The Colorado House passed a proposal Friday that would allow illegal immigrant students to pay lower college tuition rates.
Undocumented students, who want to go to colleges and universities across the state, now will not have to pay as much as they have in the past.
The Colorado House passed a proposal that allows students, who graduate from Colorado High Schools, have an equivalent degree, to attend colleges at the in-state tuition rate, regardless of their immigration status.
Currently students in the country illegally, pay the nonresident tuition rate. That can be more than three times higher than the in-state rate.
It’s an issue that’s been debated in Colorado for a decade.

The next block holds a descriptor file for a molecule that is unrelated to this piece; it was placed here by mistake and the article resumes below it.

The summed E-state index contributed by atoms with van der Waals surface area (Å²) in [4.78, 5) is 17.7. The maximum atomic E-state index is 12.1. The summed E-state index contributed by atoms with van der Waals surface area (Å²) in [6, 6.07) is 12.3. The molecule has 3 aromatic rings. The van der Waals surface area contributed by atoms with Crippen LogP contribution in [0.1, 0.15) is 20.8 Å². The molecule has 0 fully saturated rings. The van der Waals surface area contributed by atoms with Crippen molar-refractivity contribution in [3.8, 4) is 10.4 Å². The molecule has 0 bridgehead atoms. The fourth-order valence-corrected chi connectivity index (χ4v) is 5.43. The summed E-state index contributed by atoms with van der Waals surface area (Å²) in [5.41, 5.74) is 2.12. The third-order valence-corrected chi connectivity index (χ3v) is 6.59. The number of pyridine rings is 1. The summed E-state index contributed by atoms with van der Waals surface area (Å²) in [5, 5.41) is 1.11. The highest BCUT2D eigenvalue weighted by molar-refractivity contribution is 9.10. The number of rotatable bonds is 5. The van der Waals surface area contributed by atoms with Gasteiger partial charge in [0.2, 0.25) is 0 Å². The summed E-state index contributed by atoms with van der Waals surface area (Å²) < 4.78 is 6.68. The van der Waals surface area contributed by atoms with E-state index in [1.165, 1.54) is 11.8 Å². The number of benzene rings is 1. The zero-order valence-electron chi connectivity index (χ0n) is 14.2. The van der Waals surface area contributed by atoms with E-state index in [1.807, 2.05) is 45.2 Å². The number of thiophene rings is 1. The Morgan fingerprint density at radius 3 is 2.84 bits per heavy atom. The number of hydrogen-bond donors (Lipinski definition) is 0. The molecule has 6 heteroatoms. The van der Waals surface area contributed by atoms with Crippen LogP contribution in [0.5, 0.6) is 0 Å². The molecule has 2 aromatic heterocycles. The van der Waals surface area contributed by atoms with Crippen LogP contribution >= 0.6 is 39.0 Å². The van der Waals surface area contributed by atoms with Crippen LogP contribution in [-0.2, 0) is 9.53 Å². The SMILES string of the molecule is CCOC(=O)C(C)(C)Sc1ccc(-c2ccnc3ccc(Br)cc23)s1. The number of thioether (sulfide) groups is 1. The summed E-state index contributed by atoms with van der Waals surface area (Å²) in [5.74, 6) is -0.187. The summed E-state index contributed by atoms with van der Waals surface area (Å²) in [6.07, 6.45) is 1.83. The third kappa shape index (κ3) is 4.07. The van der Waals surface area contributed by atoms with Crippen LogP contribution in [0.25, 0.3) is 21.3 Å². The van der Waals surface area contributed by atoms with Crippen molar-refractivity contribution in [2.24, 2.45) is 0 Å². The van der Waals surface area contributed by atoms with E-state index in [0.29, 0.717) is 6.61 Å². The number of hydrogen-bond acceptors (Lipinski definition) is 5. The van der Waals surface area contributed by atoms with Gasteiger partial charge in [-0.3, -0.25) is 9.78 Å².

Now the proposal heads to Governor John Hickenlooper, who is expected to sign it sometime this month.
Those of you we talked to in the Colorado Springs community had mixed reactions.
“I think it's wrong, it should be going to people that live here, rightfully."
"I feel they're here working hard just like we are. It helps them out and helps them do better for their lives."
While many Colorado republicans argued that federal immigration overhaul needed to happen first, three republicans joined in on the vote Friday.
Locally, Catholic Charities of Central Colorado, along with the Denver and Pueblo Dioceses, showed their support for the bill last week, highlighting the importance of education and how it will impact our economic future.
According to a press release by Catholic Charities, the law would only apply to those who have attended a Colorado high school a minimum of three years immediately preceding graduation, or received a General Equivalency Diploma in Colorado.
If the Governor signs the law, Colorado will soon join 12 other states, including Texas and Utah, in allowing students who are illegal immigration to pay in-state tuition rates.